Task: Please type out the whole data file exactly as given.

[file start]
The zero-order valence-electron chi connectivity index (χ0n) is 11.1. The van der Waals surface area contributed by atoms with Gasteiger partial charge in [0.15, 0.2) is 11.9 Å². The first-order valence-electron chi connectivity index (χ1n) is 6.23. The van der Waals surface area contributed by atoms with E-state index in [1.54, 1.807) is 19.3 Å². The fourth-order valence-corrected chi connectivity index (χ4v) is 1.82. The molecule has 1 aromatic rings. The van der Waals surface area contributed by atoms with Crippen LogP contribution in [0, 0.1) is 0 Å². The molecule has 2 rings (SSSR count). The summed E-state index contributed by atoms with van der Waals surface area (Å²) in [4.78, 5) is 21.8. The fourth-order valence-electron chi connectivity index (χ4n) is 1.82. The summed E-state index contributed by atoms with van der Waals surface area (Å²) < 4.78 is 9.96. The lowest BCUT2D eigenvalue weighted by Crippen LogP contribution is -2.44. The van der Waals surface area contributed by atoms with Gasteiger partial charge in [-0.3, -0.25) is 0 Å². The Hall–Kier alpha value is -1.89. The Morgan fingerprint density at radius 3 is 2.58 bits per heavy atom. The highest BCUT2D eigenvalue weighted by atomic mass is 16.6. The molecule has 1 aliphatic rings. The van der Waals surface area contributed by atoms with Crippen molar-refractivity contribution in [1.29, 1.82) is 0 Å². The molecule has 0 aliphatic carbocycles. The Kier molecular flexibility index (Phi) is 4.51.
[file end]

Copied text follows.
The zero-order valence-electron chi connectivity index (χ0n) is 11.1. The van der Waals surface area contributed by atoms with Gasteiger partial charge in [0.15, 0.2) is 11.9 Å². The first-order valence-electron chi connectivity index (χ1n) is 6.23. The van der Waals surface area contributed by atoms with E-state index in [1.54, 1.807) is 19.3 Å². The fourth-order valence-corrected chi connectivity index (χ4v) is 1.82. The molecule has 1 aromatic rings. The van der Waals surface area contributed by atoms with Crippen LogP contribution in [0, 0.1) is 0 Å². The molecule has 2 rings (SSSR count). The summed E-state index contributed by atoms with van der Waals surface area (Å²) in [4.78, 5) is 21.8. The fourth-order valence-electron chi connectivity index (χ4n) is 1.82. The summed E-state index contributed by atoms with van der Waals surface area (Å²) < 4.78 is 9.96. The lowest BCUT2D eigenvalue weighted by Crippen LogP contribution is -2.44. The van der Waals surface area contributed by atoms with Gasteiger partial charge in [-0.3, -0.25) is 0 Å². The Hall–Kier alpha value is -1.89. The Morgan fingerprint density at radius 3 is 2.58 bits per heavy atom. The highest BCUT2D eigenvalue weighted by atomic mass is 16.6. The molecule has 1 aliphatic rings. The van der Waals surface area contributed by atoms with Crippen molar-refractivity contribution in [1.29, 1.82) is 0 Å². The molecule has 0 aliphatic carbocycles. The Kier molecular flexibility index (Phi) is 4.51.